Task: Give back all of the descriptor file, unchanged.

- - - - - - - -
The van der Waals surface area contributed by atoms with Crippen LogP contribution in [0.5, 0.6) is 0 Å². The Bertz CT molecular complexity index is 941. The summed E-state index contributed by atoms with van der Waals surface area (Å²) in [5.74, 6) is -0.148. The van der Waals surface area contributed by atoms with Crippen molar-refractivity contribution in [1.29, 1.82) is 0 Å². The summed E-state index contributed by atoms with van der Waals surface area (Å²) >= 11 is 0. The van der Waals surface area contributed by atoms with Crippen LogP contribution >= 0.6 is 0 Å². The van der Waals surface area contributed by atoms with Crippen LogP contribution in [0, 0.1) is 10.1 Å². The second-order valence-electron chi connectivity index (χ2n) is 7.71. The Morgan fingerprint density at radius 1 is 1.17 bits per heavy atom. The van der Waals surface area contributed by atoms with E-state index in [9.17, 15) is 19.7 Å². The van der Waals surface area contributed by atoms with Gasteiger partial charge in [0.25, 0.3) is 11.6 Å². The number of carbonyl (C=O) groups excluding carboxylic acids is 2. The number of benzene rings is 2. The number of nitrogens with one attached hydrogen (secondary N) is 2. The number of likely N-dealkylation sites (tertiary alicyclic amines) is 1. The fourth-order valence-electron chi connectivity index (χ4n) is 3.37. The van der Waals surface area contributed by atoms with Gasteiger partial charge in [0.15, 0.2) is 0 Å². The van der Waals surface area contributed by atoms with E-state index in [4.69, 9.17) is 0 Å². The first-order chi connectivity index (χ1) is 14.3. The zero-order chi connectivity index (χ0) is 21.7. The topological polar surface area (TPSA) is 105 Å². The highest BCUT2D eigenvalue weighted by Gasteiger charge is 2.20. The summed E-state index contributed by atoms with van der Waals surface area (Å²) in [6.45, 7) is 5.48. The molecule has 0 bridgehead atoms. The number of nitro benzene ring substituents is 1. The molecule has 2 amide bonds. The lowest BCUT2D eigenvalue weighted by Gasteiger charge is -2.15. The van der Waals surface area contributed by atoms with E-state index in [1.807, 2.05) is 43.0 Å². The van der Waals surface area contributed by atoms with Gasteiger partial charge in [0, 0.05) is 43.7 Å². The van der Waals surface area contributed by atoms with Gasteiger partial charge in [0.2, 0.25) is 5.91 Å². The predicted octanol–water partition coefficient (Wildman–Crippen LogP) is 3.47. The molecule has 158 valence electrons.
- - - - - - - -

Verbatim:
The van der Waals surface area contributed by atoms with Crippen LogP contribution in [0.5, 0.6) is 0 Å². The Bertz CT molecular complexity index is 941. The summed E-state index contributed by atoms with van der Waals surface area (Å²) in [5.74, 6) is -0.148. The van der Waals surface area contributed by atoms with Crippen molar-refractivity contribution in [1.29, 1.82) is 0 Å². The summed E-state index contributed by atoms with van der Waals surface area (Å²) >= 11 is 0. The van der Waals surface area contributed by atoms with Crippen LogP contribution >= 0.6 is 0 Å². The van der Waals surface area contributed by atoms with Crippen LogP contribution in [0, 0.1) is 10.1 Å². The second-order valence-electron chi connectivity index (χ2n) is 7.71. The Morgan fingerprint density at radius 1 is 1.17 bits per heavy atom. The van der Waals surface area contributed by atoms with E-state index in [9.17, 15) is 19.7 Å². The van der Waals surface area contributed by atoms with Gasteiger partial charge in [0.25, 0.3) is 11.6 Å². The number of carbonyl (C=O) groups excluding carboxylic acids is 2. The number of benzene rings is 2. The number of nitrogens with one attached hydrogen (secondary N) is 2. The number of likely N-dealkylation sites (tertiary alicyclic amines) is 1. The fourth-order valence-electron chi connectivity index (χ4n) is 3.37. The van der Waals surface area contributed by atoms with Gasteiger partial charge in [0.15, 0.2) is 0 Å². The van der Waals surface area contributed by atoms with E-state index in [4.69, 9.17) is 0 Å². The first-order chi connectivity index (χ1) is 14.3. The zero-order chi connectivity index (χ0) is 21.7. The topological polar surface area (TPSA) is 105 Å². The highest BCUT2D eigenvalue weighted by Gasteiger charge is 2.20. The summed E-state index contributed by atoms with van der Waals surface area (Å²) in [6.45, 7) is 5.48. The molecule has 0 bridgehead atoms. The number of nitro benzene ring substituents is 1. The molecule has 2 amide bonds. The lowest BCUT2D eigenvalue weighted by Gasteiger charge is -2.15. The van der Waals surface area contributed by atoms with E-state index in [1.807, 2.05) is 43.0 Å². The van der Waals surface area contributed by atoms with Gasteiger partial charge in [0, 0.05) is 43.7 Å². The van der Waals surface area contributed by atoms with Gasteiger partial charge in [0.2, 0.25) is 5.91 Å². The predicted octanol–water partition coefficient (Wildman–Crippen LogP) is 3.47. The molecule has 158 valence electrons.